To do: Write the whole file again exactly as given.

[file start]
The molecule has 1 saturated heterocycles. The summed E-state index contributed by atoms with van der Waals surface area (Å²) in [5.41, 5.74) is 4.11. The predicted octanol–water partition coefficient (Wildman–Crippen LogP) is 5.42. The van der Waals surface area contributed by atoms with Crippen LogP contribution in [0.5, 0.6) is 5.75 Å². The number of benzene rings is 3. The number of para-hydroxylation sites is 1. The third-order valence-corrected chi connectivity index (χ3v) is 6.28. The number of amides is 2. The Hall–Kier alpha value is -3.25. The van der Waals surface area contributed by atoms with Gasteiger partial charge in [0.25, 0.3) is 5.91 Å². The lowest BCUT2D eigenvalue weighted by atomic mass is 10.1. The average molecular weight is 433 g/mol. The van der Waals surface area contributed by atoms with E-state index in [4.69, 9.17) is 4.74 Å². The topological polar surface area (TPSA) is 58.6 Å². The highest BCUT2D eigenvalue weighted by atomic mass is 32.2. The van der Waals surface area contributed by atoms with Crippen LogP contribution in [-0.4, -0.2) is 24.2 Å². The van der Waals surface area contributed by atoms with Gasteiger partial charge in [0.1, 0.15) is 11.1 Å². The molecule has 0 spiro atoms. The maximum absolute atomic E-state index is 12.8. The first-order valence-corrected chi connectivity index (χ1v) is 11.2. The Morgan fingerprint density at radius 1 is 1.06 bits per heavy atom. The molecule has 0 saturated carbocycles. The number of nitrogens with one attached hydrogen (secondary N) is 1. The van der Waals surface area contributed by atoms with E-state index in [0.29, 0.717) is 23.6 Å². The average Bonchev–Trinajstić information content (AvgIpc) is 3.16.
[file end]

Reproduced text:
The molecule has 1 saturated heterocycles. The summed E-state index contributed by atoms with van der Waals surface area (Å²) in [5.41, 5.74) is 4.11. The predicted octanol–water partition coefficient (Wildman–Crippen LogP) is 5.42. The van der Waals surface area contributed by atoms with Crippen LogP contribution in [0.5, 0.6) is 5.75 Å². The number of benzene rings is 3. The number of para-hydroxylation sites is 1. The third-order valence-corrected chi connectivity index (χ3v) is 6.28. The number of amides is 2. The Hall–Kier alpha value is -3.25. The van der Waals surface area contributed by atoms with Gasteiger partial charge in [0.25, 0.3) is 5.91 Å². The lowest BCUT2D eigenvalue weighted by atomic mass is 10.1. The average molecular weight is 433 g/mol. The van der Waals surface area contributed by atoms with E-state index in [4.69, 9.17) is 4.74 Å². The topological polar surface area (TPSA) is 58.6 Å². The highest BCUT2D eigenvalue weighted by atomic mass is 32.2. The van der Waals surface area contributed by atoms with Crippen LogP contribution in [-0.4, -0.2) is 24.2 Å². The van der Waals surface area contributed by atoms with Gasteiger partial charge in [0.1, 0.15) is 11.1 Å². The molecule has 0 spiro atoms. The maximum absolute atomic E-state index is 12.8. The first-order valence-corrected chi connectivity index (χ1v) is 11.2. The Morgan fingerprint density at radius 1 is 1.06 bits per heavy atom. The molecule has 0 saturated carbocycles. The number of nitrogens with one attached hydrogen (secondary N) is 1. The van der Waals surface area contributed by atoms with E-state index in [0.29, 0.717) is 23.6 Å². The average Bonchev–Trinajstić information content (AvgIpc) is 3.16.